FRANKFURT.- The Hungarian artist László Moholy-Nagy (18951946) became known in Germany through his formative work as a teacher at the Staatliches Bauhaus in Weimar and Dessau from 1923 to 1928. His pioneering theories on art as a testing ground for new forms of expression and their application to all areas of modern life are still influential today. Comprising roughly 170 works paintings, photographs and photograms, sculptures and films, as well as stage set designs and typographical projects - the retrospective encompasses all phases of his oeuvre. On the occasion of the ninetieth anniversary of the foundation of the Bauhaus, it will thus offer a survey of the wide range of Moholy-Nagy's creative output to the public for the first time since the last major exhibition of his work in Kassel in 1991. One highlight of the exhibition will be the realization of his hitherto unexecuted design The Room of Our Time, which brings together all of the artist's theories.
The exhibition is sponsored by the Hessische Kulturstiftung. Additional support has been granted by the Fazit Stiftung.
No other teacher at the Bauhaus in Weimar and Dessau, nor nearly any other artist of the 1920s in Germany, an epoch so rich in utopian designs, developed such a wide range of ideas and activities as Moholy-Nagy. His work bears evidence to the fact that he considered painting and film, photography and sculpture, stage set design, drawing, and the photogram to be of equal importance. Whether in his early work at the Bauhaus or in his late work in the USA, he continually fell back upon these means of expression. Using them alternately, he varied them and took them up again as parts of a universal concept whose pivot is to be seen in the alert, curious, and unrestrained experimental mind of the "multimedia" artist himself. Long before the word "media designer" was invented and people began to talk about professional "marketing," Moholy-Nagy worked in these fields, too as a guiding intellectual force concerned with new technical facilities, design and educational instruments. "All design areas of life are closely interlinked," he wrote about 1925. Despite his motto expressing "the unity of art and technology," Moholy-Nagy was no uncritical admirer of the machine age, but rather a humanist who was open-minded about technology. His fundamental attitude as an artist may be summed up as aimed at improving the quality of life, avoiding specialization, and employing science and technology for the enrichment and heightening of human experience.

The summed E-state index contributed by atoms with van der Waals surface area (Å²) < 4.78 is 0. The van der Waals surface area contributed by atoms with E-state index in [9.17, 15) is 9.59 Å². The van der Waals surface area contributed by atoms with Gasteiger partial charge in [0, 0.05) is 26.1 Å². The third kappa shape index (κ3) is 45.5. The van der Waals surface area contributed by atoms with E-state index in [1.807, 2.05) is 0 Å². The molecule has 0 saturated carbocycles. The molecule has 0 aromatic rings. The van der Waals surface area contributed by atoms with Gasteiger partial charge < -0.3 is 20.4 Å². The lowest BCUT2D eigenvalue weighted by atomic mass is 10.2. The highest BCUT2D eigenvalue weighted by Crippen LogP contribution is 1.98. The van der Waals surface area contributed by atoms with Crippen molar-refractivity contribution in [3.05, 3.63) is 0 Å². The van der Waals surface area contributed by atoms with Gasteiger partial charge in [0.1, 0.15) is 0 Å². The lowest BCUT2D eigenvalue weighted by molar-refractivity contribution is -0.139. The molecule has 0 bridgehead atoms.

Moholy-Nagy's aesthetically and conceptually radical approach already becomes apparent in the classical arts, in painting and sculpture. His so-called Telephone Pictures, which he dictated to somebody by telephone, exemplify this dimension: using a special graph paper and a color chart, he worked out the composition and colors of the pictures and had them executed according to his telephonic instructions by the employees of a sign factory. He also pursued new paths with his famous Light-Space Modulator of 1930, describing his gesamtkunstwerk composed of color, light, and movement as an "apparatus for the demonstration of the effects of light and movement." It was equally new territory he conquered in the fields of photography and film: with his cameraless photography, his photograms, and his abstract films such as Light Play Black, White, Gray from 1930, Moholy-Nagy is still regarded as one of the most important twentieth-century photographers. Presenting his The Room of Our Time, the Schirn offers a concise abstract of the artist's work. The sketches for this environment, which assembles all his theories, date back as far as 1930 and will be realized in the Schirn on the occasion of the Bauhaus anniversary in 2009 for the first time. This theory and presentation space will confront the visitor with Moholy-Nagy's innovations in the new media, in exhibition design, and in light projection in a condensed form.